"Since the 2008 election, people have been asking what conservatism stands for. Well, if nothing else, it stands unequivocally against justice as empathy -- and unequivocally for the principle of blind justice," he writes.

"Figuratively and literally, justice wears a blindfold. It cannot be a respecter of persons. Everyone must stand equally before the law, black or white, rich or poor, advantaged or not."

But the figure of "blind justice" has typically not symbolized ignorance of either the real-world effects of legal decisions or the humanity of the people involved. It's been about avoiding bias -- particularly bias towards the powerful.

Similarly, Michael Gerson, the official speechwriter for "compassionate conservatism", decries empathy in his Washington Post opinion column. He writes about how Obama "opposed John Roberts for using his skills 'on behalf of the strong in opposition to the weak.' He criticized Samuel Alito for siding with 'the powerful against the powerless.' Obama made these distinguished judges sound monstrous because they stood for the impartial application of the law."

Gerson sees that as evidence that Obama "developed a theory that Supreme Court justices should favor socially unfavored groups."

But Obama wasn't saying he necessarily wanted the playing field tilted in favor of the weak -- just not tilted in favor of the strong. (And his concerns about those justices were utterly justified.)

That Gerson sees a justice system that doesn't automatically side with the powerful as inherently unfair says a lot about his own judicial philosophy.

Adam Serwer blogs for the American Prospect that "the conservative justices on the court...are not emotionless robots able to interpret the law without bias or personal experience coloring their rulings. They don't lack empathy; they simply don't empathize with the people Obama or liberals might like them to. Conservatives want their justices to empathize with the religious, the unborn, and powerful corporate interests. Liberals want their justices to empathize with women and minorities, workers and the downtrodden."

Eugene Robinson writes in his Washington Post opinion column: "President Obama's nominee for the Supreme Court, Judge Sonia Sotomayor, is a proud and accomplished Latina. This fact apparently drives some prominent Republicans to a state resembling incoherent, sputtering rage."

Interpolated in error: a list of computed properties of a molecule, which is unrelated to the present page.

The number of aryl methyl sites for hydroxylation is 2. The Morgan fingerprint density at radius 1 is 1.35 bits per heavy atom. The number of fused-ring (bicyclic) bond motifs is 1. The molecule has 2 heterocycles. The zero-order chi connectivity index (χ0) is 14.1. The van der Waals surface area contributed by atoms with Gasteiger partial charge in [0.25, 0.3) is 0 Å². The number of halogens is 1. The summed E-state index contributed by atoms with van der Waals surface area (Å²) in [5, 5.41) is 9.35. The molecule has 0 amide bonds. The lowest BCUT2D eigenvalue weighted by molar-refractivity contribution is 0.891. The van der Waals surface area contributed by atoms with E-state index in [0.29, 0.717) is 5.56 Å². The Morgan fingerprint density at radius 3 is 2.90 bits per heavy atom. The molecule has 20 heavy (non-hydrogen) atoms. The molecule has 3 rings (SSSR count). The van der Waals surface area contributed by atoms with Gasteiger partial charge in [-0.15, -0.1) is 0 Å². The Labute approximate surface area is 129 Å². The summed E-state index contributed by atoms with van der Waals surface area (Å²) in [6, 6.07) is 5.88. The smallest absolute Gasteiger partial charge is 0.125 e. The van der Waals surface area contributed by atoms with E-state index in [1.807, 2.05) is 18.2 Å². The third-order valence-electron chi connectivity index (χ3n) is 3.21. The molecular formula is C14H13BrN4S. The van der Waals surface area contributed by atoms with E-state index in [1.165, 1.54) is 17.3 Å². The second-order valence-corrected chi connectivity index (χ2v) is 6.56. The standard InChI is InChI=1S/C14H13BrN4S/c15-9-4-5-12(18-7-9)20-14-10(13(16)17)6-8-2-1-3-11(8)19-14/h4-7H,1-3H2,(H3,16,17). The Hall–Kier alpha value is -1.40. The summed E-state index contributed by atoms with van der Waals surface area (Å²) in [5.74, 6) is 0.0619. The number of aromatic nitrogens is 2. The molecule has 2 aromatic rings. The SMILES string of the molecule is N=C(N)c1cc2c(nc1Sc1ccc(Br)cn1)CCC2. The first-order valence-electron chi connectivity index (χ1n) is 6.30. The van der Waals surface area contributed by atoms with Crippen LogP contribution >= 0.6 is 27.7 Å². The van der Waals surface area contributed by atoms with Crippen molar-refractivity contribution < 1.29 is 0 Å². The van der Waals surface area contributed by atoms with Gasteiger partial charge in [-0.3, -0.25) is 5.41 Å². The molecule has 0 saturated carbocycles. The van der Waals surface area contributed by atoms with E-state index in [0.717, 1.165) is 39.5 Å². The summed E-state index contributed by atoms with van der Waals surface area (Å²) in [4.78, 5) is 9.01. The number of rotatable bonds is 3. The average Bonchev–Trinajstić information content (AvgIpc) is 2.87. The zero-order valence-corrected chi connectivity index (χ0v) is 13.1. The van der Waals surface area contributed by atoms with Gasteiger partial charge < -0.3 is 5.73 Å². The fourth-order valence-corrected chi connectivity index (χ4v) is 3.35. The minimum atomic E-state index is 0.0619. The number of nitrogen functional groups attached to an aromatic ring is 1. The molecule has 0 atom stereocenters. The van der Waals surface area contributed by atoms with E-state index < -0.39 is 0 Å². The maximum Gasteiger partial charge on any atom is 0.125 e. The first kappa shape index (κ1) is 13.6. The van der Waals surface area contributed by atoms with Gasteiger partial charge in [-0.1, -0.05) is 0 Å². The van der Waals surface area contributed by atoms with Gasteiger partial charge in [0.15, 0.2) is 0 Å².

He writes about the two major grievances conservatives have against her, and concludes: "In both instances, as Sotomayor's critics saw it, minorities were either claiming or obtaining some kind of advantage over white males. Never mind whether this perception has any basis in fact. The very concept seemed to be enough to light a thermonuclear fuse."

In other Sotomayor coverage, Jo Becker and Adam Liptak write in the New York Times that she "has a blunt and even testy side."

But "Laurence H. Tribe, a Harvard law professor who served as an adviser in the process that led to Judge Sotomayor’s selection for the Supreme Court, said the White House had found concerns about her temperament unfounded."

And Second Circuit colleague Guido Calabresi tells the Times of the criticisms: "Some lawyers just don’t like to be questioned by a woman....It was sexist, plain and simple."

Raymond Hernandez and David W. Chen, also writing in the New York Times, try to make Sotomayor's presence on the board of the Puerto Rican Legal Defense and Education Fund in the 1980s sound controversial. Because "her critics, including some Republican senators who will vote on her nomination, have questioned whether she has let her ethnicity, life experiences and public advocacy creep into her decisions as a judge," they write that it's "inevitable, then, that her tenure with the defense fund will be scrutinized during her confirmation hearings."

But later on, they acknowledge: "Of course, it is not as if a lawyer and judge with a history of involvement in racial issues has not made it onto the Supreme Court. Thurgood Marshall, a fierce advocate for racial justice as a lawyer for the N.A.A.C.P., sailed onto the highest bench in the 1960s."